The death of Walter Cronkite has occasioned an outpouring of grief for the media personality dubbed "The Most Trusted Man in America", by the media's own polls. Cronkite, like Woodward and Bernstein, or Neil Sheehan, served as a turning point as the media's love affair with itself went from creating its own icons, to treating those icons as a vital part of the national culture.
News reporting began with one medium, the printed press. As technology improved, the transmission of news became more instantaneous and one medium became many, the media. Radio, television and the internet have each added a quantum increase in speed, so that reporting that once took hours or days, can take minutes. This acceleration in speed has made the media more omnipresent than ever. Across multiple media formats, the same message goes through over and over again with terribly trustworthy men and women hard at work explaining America to itself.
The convenience of the media remains its great asset. Advertising allows the media to sell access to its readers, but it is the unofficial product being sold that is the real problem. Across all the mediums, the message is not simple news, but advocacy. Media bias did not begin yesterday. When Jefferson wanted to take a poke at Washington, Hamilton and Adams, he used independent newspapers as a front for a propaganda war that threw around charges of treason, adultery and worse. Adams responded with the "Alien and Sedition Acts", which liberal historians selectively condemn without taking note of what inspired them.
But as the media has become more omnipresent, its bias has also become more standardized and absolute. Wire services, network newscasts, cable news networks, nationwide radio chains that rely on recorded newsreaders, and finally the internet itself, has eroded community news. Once upon a time the editor of a regional paper printed what he thought of a matter first, and then would have to wait a week or so to find out if the New York Times agreed with him, assuming he cared about that sort of thing. Today a consensus on a news story emerges within a very short time, a consensus forged by the biggest media groups with the most bandwidth. Defying that consensus is risky and demands an effort of will. A story can no longer be run that defies the consensus without accounting for it in some way. And that consensus has meant the death of the free press.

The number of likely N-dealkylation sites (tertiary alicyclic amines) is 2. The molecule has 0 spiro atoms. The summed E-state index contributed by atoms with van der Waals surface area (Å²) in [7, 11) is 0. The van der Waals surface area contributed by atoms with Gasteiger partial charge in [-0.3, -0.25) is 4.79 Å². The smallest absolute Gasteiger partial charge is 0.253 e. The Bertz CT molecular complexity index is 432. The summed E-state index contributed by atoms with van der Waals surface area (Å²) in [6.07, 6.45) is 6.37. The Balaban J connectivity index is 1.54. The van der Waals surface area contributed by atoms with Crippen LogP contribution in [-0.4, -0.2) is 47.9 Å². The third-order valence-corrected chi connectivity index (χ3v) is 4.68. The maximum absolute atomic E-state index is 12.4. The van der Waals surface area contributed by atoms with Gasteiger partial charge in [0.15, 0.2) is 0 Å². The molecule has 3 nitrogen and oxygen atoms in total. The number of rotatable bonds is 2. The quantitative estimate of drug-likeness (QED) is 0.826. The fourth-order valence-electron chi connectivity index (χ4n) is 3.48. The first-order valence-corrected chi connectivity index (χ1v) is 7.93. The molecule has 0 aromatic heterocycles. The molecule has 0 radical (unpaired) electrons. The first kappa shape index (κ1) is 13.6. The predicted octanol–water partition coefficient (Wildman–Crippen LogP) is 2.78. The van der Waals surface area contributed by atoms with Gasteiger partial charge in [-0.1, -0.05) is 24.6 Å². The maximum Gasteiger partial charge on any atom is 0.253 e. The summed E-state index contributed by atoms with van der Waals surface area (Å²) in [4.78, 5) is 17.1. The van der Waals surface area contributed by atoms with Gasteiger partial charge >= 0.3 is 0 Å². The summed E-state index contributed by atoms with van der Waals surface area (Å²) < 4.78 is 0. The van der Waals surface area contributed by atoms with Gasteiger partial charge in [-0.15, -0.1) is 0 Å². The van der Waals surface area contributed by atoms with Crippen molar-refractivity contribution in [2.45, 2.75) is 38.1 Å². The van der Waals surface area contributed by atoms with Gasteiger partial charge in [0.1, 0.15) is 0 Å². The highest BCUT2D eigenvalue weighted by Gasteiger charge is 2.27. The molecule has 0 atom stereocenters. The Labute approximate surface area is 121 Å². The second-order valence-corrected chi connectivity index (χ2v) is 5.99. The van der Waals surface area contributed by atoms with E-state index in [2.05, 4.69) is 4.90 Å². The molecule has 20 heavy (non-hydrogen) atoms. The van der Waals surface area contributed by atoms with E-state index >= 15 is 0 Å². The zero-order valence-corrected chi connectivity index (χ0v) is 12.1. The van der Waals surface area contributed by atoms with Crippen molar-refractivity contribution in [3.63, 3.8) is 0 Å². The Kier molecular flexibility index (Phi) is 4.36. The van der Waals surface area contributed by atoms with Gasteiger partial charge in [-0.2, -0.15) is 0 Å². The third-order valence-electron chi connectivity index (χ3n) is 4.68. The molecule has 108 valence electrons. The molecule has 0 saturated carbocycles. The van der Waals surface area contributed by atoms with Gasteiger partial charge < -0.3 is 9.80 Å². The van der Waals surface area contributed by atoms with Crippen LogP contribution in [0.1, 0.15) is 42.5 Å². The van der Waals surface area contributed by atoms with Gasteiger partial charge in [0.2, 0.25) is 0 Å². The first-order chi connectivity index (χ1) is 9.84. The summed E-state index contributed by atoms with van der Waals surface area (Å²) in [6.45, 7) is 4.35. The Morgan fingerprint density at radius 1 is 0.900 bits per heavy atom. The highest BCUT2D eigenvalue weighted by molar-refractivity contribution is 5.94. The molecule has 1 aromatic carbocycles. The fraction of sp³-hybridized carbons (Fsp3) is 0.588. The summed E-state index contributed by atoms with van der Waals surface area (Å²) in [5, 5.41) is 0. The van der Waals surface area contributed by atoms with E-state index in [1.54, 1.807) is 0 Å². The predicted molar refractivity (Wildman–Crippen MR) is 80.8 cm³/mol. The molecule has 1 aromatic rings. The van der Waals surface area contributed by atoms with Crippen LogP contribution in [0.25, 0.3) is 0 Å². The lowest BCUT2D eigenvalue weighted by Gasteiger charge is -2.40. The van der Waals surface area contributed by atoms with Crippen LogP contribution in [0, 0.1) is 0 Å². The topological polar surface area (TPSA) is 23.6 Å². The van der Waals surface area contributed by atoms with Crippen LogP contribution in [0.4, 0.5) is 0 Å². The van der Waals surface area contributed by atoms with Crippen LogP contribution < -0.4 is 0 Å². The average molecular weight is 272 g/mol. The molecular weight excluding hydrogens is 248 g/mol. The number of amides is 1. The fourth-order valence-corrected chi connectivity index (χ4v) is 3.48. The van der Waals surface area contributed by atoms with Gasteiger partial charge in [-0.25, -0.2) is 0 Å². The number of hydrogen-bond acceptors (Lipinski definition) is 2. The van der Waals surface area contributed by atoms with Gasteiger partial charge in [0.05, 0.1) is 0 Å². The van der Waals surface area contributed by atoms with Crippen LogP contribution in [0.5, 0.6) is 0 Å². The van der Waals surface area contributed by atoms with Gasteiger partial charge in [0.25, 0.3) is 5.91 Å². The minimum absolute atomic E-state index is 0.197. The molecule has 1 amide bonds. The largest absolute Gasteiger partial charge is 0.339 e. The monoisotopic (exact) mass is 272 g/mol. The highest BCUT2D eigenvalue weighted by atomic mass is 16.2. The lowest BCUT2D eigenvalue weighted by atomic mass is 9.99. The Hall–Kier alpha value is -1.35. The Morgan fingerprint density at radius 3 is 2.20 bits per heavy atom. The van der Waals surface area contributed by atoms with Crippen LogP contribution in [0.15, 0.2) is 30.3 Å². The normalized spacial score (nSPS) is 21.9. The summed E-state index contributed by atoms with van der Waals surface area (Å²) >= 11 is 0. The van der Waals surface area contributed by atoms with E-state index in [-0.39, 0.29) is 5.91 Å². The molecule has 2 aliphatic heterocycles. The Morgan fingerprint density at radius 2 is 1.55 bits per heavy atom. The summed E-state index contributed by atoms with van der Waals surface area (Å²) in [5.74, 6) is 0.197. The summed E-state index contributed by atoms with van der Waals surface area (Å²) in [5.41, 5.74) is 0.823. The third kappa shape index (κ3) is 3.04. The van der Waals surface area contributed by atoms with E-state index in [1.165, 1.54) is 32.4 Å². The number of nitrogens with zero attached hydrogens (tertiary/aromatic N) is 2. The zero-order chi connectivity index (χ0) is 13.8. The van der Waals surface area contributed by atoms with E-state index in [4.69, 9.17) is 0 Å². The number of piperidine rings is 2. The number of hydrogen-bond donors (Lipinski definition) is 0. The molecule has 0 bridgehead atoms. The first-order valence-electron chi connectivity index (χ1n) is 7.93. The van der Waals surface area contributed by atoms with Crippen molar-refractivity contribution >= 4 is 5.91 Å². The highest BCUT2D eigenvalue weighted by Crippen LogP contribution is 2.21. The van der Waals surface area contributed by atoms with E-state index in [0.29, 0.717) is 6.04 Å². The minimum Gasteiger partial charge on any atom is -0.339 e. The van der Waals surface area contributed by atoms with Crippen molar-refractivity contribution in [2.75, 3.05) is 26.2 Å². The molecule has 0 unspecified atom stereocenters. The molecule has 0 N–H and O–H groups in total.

That consensus represents the media's perspective, better known as "explaining America to itself." Are Americans really such hopeless dullards that they need their own country explained to them? That is certainly how the media sees them. Their contempt for the average American leaks through as pandering and the shameless rise of infotainment. It comes through in the iconization of newsreaders and increasingly dumbing down their reporting, while amping up their agenda. Like a propagandist screaming through a bullhorn, the media doesn't care if you understand what happened, they want you to take away a simple message from what happened, their message.
Through the media's eye, what matters about a shooting is that it could have been prevented with tighter gun control laws. What matters about a patient's death is that it could have been prevented with government run health care. What matters about a suicide bombing is that it perpetuates the cycle of violence. What matters about a homeless man's death is that we need more government public housing. What matters ultimately is the media's perspective, and that perspective is ruthlessly agenda driven. Sometimes it is camouflaged with selective storytelling and between the lines bias, but lately it is hardly being camouflaged at all. And that too is the ugliest sign of contempt from the media to date.